The Exit Interview: What We’re Missing When Employees Leave Us

It’s difficult to pinpoint the single, most compelling reason why organizations can’t learn. However, after listening to the challenges of organizations where their people are concerned, I’ve come to realize it is far less about acknowledging the need for change — and much more about how to transact identified needs into action. There are distinct inflection points where organizations can pay close attention and shape action. However, these opportunities are often left on the table. One such opportunity, is when an employee is about to leave us.

Most of us have left organizations, yet were never asked in any detail why we were leaving. While, I suppose my own managers thought the reasons were quite obvious — upon reflection the reasons were likely more nuanced. In many cases, we’ve realized that the organization is no longer able to fulfill their end of the operating exchange relationship. However, exploring why that exchange has changed (or soured), could provide highly useful to the organization going forward. If we could embrace an “organizational” growth mindset, where potentially valuable information isn’t immediately discounted (for example, that a departing employee’s feedback is only is driven by emotion), organizations could possibly make improvements and limit premature departures.

In other cases, exit interview information is collected, yet it is never acted upon. Learning why employees are leaving your organization, is just as critical as knowing why they originally sought you out. As an employer, it’s important to peel back the layers and consider what can be learned from those who have lived our culture. Unfortunately, many organizations aren’t able to do this effectively — yet the information is ultimately shared in other forums such as Glassdoor.

Where exit interviews are concerned, a number of issues/beliefs can limit their effective use.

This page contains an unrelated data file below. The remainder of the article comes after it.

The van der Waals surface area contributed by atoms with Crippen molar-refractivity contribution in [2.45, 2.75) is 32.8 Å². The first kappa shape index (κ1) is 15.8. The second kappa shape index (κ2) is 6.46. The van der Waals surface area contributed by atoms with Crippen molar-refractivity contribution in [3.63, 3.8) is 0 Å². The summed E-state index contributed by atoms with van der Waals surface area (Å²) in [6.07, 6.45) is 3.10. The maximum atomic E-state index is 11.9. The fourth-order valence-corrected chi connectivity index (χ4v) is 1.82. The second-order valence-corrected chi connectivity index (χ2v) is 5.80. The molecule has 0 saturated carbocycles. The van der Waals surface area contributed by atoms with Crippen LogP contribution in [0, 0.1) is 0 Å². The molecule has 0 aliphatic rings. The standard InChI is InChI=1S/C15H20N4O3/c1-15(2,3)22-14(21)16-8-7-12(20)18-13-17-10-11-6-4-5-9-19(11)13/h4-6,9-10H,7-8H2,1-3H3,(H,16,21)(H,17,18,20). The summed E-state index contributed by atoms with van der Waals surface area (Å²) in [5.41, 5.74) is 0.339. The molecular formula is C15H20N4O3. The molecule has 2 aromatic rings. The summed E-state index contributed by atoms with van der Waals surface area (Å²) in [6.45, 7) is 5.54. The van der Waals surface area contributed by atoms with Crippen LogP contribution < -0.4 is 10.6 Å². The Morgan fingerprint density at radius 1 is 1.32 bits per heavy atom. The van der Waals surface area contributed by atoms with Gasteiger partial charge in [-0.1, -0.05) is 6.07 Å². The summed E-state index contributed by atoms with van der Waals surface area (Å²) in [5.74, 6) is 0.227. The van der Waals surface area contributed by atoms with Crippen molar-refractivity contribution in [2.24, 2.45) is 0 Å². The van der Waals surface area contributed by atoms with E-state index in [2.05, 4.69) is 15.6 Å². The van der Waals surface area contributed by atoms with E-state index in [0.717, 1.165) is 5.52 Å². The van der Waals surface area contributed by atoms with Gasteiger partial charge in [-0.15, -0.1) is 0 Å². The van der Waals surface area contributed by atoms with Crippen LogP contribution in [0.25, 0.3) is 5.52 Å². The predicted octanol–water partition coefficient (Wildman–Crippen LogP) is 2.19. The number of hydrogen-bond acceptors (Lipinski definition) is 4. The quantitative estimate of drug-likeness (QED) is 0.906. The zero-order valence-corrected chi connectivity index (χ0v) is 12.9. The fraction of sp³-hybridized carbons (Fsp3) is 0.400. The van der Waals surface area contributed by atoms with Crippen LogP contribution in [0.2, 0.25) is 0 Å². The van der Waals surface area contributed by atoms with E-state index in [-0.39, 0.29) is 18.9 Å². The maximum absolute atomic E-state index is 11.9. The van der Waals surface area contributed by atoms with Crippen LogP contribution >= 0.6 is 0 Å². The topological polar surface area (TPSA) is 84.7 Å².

• An ill-defined vision. Unfortunately, we tend to view the exit interview as a formality — not an opportunity to gather data and possibly adjust our course. Exit interviews are rarely viewed as a critical tool and the information is often ignored or filed away. It is important for organizations to define why the information is being collected and how it can be utilized effectively. This will vary by organization, but should be fully discussed.
  • A perceived lack of reliability and validity. We tend to discount the information shared in an exit interview. Although the research on exit interviews is limited, one study discussed here has noted that offered reasons for departure remained stable as time passed. So, if you tell yourself the feedback is only the momentary result of anger or frustration — you are likely wrong. Timing the interview to minimize emotional volatility is possible, for example reaching out between notice and the actual departure. A follow-up interview down the road, can also limit these effects.
  • The belief that exit interviews don’t fix (or save) relationships.  Often true, but timing may also be the problem here. I’ve learned from many managers, that they were unaware of issues pushing an employee out the door. On one hand, managers have relayed they would have tried to solve the problem for the employee. On the other hand, why wasn’t the employee forthcoming concerning the issues sooner? (More on “Stay Interviews” here.) In the context of an imminent departure, consider interviewing an employee long before their final day. This may improve the odds of learning more and possibly saving the relationship.
  • Employees just aren’t willing to share. Former employees have plenty to say — and sharing at sites such as GlassDoor, has become the exit interview of modern workplaces. The onus is on us to encourage participation, as employees have deep concerns about burning bridges in a highly networked employment environment. Bottom line: we do lose valued, respected employees — and they do seem to share in other venues. Organizations can explore methods that may overcome objections to share, such as neutral, external interviewers or an on-line exit survey to encourage employees be more forthcoming.

How have you used exit interviews strategically? How have you utilized the information? Share your ideas here.

This post was first published on LinkedIn.

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